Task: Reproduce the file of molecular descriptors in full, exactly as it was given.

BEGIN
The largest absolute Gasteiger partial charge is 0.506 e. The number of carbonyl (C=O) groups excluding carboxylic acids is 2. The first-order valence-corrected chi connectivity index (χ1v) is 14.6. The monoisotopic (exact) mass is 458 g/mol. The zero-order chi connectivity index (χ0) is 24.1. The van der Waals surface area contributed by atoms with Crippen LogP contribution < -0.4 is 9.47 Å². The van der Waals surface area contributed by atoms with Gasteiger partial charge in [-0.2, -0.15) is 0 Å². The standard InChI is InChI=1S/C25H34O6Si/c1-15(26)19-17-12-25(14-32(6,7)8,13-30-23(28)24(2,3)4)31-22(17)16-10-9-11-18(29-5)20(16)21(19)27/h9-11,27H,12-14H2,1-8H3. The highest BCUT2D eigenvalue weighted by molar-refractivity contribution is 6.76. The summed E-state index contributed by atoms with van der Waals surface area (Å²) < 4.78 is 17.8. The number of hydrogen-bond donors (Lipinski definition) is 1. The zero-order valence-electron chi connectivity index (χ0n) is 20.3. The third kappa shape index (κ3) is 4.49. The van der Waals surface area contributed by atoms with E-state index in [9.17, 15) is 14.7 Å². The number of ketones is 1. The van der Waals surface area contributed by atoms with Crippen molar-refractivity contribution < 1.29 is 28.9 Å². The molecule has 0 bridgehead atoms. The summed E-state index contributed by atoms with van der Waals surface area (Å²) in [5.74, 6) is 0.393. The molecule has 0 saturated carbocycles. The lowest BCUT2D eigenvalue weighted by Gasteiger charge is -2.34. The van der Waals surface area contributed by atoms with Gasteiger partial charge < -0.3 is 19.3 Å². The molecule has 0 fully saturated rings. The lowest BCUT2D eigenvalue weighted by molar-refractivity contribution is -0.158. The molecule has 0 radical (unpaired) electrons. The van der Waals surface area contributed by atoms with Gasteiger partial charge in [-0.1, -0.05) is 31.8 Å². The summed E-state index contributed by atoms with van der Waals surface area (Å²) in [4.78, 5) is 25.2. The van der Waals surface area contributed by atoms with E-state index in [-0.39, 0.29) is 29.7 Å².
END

The largest absolute Gasteiger partial charge is 0.506 e. The number of carbonyl (C=O) groups excluding carboxylic acids is 2. The first-order valence-corrected chi connectivity index (χ1v) is 14.6. The monoisotopic (exact) mass is 458 g/mol. The zero-order chi connectivity index (χ0) is 24.1. The van der Waals surface area contributed by atoms with Crippen LogP contribution < -0.4 is 9.47 Å². The van der Waals surface area contributed by atoms with Gasteiger partial charge in [-0.2, -0.15) is 0 Å². The standard InChI is InChI=1S/C25H34O6Si/c1-15(26)19-17-12-25(14-32(6,7)8,13-30-23(28)24(2,3)4)31-22(17)16-10-9-11-18(29-5)20(16)21(19)27/h9-11,27H,12-14H2,1-8H3. The highest BCUT2D eigenvalue weighted by molar-refractivity contribution is 6.76. The summed E-state index contributed by atoms with van der Waals surface area (Å²) < 4.78 is 17.8. The number of hydrogen-bond donors (Lipinski definition) is 1. The zero-order valence-electron chi connectivity index (χ0n) is 20.3. The third kappa shape index (κ3) is 4.49. The van der Waals surface area contributed by atoms with E-state index in [9.17, 15) is 14.7 Å². The number of ketones is 1. The van der Waals surface area contributed by atoms with Crippen molar-refractivity contribution < 1.29 is 28.9 Å². The molecule has 0 bridgehead atoms. The summed E-state index contributed by atoms with van der Waals surface area (Å²) in [5.74, 6) is 0.393. The molecule has 0 saturated carbocycles. The lowest BCUT2D eigenvalue weighted by Gasteiger charge is -2.34. The van der Waals surface area contributed by atoms with Gasteiger partial charge < -0.3 is 19.3 Å². The molecule has 0 fully saturated rings. The lowest BCUT2D eigenvalue weighted by molar-refractivity contribution is -0.158. The molecule has 0 radical (unpaired) electrons. The van der Waals surface area contributed by atoms with Gasteiger partial charge in [-0.1, -0.05) is 31.8 Å². The summed E-state index contributed by atoms with van der Waals surface area (Å²) in [4.78, 5) is 25.2. The van der Waals surface area contributed by atoms with E-state index in [-0.39, 0.29) is 29.7 Å².